Incarceration And Alternative Sentencing

The response to crime in the United States for many years has been to put all criminal offenders behind bars. This has proven to be an expensive approach with mixed results. There are more people in American prisons than in any other industrialized nation. It is estimated that one out of every hundred Americans is currently in prison. According to a study done by the National Institute of Justice (NIJ), the number of prisoners has started to go down. Even with this trend, the desire to find ways to decrease the prison population in the United States continues.


The goal of incarceration is for a person to not return to prison. Recidivism rates or the number of convicted offenders returning to prison is high. It has been estimated that over 75 percent of individuals released from prison are rearrested. Approximately 50 percent are rearrested within one year after leaving the prison system. This includes over 70 percent of violent offenders. A number of programs have been attempted to decrease these numbers. An approach called risk-need-responsivity (RNR) has shown some promise. This is a tool designed to accurately assess an individual and get them in the correct program. There is a focus on learning social skills. This could involve everything from anger management to correcting antisocial attitudes. A study conducted by The Justice Center for Research (JCR), located at Pennsylvania State University examined recidivism programs and their results. The study showed alternate incarceration programs provide success. It also showed that the desire to change remains with an individual and their choice to transform themselves.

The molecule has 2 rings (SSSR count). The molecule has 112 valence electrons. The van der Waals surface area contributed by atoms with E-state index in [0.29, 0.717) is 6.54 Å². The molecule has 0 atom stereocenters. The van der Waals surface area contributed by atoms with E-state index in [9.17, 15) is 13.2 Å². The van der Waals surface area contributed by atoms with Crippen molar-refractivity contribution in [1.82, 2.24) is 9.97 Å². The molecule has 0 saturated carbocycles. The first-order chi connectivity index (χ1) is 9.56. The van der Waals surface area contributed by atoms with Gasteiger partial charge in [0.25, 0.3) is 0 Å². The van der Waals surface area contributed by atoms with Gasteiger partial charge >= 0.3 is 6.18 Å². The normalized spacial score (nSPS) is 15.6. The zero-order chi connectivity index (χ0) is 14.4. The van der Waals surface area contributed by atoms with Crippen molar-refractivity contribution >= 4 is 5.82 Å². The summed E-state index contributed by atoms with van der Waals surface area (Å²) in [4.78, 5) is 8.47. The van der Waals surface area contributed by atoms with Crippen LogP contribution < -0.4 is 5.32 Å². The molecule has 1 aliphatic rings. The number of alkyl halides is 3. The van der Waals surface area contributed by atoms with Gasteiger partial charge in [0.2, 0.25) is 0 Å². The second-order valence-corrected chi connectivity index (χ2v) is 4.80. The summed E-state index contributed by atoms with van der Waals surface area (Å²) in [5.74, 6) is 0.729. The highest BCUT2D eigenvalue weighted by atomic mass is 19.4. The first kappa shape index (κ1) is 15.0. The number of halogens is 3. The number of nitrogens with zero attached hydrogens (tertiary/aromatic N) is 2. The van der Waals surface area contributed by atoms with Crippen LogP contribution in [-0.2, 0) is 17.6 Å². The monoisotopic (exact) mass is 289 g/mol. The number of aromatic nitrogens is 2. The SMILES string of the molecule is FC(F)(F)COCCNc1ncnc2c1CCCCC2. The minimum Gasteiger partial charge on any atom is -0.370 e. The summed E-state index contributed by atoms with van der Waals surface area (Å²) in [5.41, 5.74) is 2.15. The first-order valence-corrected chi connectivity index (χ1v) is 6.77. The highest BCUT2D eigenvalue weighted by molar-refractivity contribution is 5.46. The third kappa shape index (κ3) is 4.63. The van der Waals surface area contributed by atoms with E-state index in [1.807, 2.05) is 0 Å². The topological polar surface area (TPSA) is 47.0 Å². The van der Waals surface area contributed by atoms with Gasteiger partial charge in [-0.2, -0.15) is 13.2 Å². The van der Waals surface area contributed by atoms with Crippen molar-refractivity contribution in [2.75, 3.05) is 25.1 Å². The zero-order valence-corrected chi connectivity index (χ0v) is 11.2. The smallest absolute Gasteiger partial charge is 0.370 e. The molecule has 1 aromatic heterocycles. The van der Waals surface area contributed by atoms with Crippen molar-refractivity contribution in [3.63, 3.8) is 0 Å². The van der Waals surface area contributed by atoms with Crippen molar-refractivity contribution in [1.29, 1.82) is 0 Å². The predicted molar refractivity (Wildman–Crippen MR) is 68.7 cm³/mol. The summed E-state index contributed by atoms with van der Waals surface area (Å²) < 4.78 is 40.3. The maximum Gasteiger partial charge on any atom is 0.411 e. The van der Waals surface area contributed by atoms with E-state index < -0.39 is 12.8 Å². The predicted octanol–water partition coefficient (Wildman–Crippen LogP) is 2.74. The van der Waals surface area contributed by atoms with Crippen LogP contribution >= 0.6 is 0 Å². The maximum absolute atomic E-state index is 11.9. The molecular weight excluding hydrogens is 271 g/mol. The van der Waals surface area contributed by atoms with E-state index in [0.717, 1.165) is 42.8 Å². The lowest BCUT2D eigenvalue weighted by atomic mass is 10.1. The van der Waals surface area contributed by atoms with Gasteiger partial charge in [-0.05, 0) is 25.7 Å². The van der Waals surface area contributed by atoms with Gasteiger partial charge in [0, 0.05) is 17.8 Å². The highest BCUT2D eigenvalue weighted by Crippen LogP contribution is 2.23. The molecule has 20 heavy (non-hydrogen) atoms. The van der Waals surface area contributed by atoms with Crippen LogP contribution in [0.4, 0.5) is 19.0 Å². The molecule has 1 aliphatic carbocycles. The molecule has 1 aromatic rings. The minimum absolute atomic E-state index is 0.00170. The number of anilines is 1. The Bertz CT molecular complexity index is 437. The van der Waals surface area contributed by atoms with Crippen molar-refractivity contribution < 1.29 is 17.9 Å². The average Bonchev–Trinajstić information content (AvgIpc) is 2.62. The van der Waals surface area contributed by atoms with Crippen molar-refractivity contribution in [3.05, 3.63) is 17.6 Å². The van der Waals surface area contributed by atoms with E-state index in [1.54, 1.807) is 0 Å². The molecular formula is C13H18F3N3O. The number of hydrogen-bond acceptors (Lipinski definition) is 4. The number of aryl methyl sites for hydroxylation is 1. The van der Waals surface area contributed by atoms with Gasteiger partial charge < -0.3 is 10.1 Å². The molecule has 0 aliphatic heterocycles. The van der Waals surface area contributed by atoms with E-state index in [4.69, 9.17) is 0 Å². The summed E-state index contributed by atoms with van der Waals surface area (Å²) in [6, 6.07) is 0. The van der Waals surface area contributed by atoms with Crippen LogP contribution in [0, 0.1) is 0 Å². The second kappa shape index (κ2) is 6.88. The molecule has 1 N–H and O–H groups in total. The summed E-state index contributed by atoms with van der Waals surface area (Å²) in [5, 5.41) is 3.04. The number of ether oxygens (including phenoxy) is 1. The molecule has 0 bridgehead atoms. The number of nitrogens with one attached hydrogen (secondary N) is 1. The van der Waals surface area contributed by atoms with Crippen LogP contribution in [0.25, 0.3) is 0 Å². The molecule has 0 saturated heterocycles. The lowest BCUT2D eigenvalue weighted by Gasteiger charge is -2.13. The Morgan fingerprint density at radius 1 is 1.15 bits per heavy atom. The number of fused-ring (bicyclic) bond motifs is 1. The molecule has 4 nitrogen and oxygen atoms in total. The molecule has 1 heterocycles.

Incarceration Alternatives

The overcrowding of prisons is making states consider ways to avoid the incarceration of criminal offenders. This is often referred to as alternative sentencing. Community service is common for minor offenses. A person who is sentenced could be required to work at a number of different organizations in the jurisdiction where they were convicted. This work could involve everything from doing public clean up work to helping in shelters and more. Home detention is another alternative to a person being incarcerated. The person convicted of a crime is monitored with an electronic device they will be required to wear. They can still go to work, church and more. With private jail, the convicts are able to serve their sentence at a jail on weekends. They check in on Friday and are released on Sunday.


Not every individual convicted of a crime is eligible for alternative sentencing. Eligibility will vary depending on the conviction and jurisdiction. In some cases, committing a crime with a mandatory sentence disqualifies a person. There may be issues of drug abuse or serious mental illness. A low score on an assessment test can also disqualify a person. An experienced attorney will know when their client has a good chance at receiving alternate sentencing.

Effectiveness of Alternate Sentencing

Studies have shown that home detention with an electronic device has led to a decrease in recidivism. It is used on individuals who are non-violent offenders and who have not committed a serious crime. Some argue this is not a deterrent but a result of it being used with low-risk individuals. Others argue not exposing such an individual to the prison system also influences its success. Alternate sentencing is a cost effective method of punishment. The prison system will not have to provide clothing, housing or food for an offender. This means the total spending for each person convicted of a crime decreases dramatically.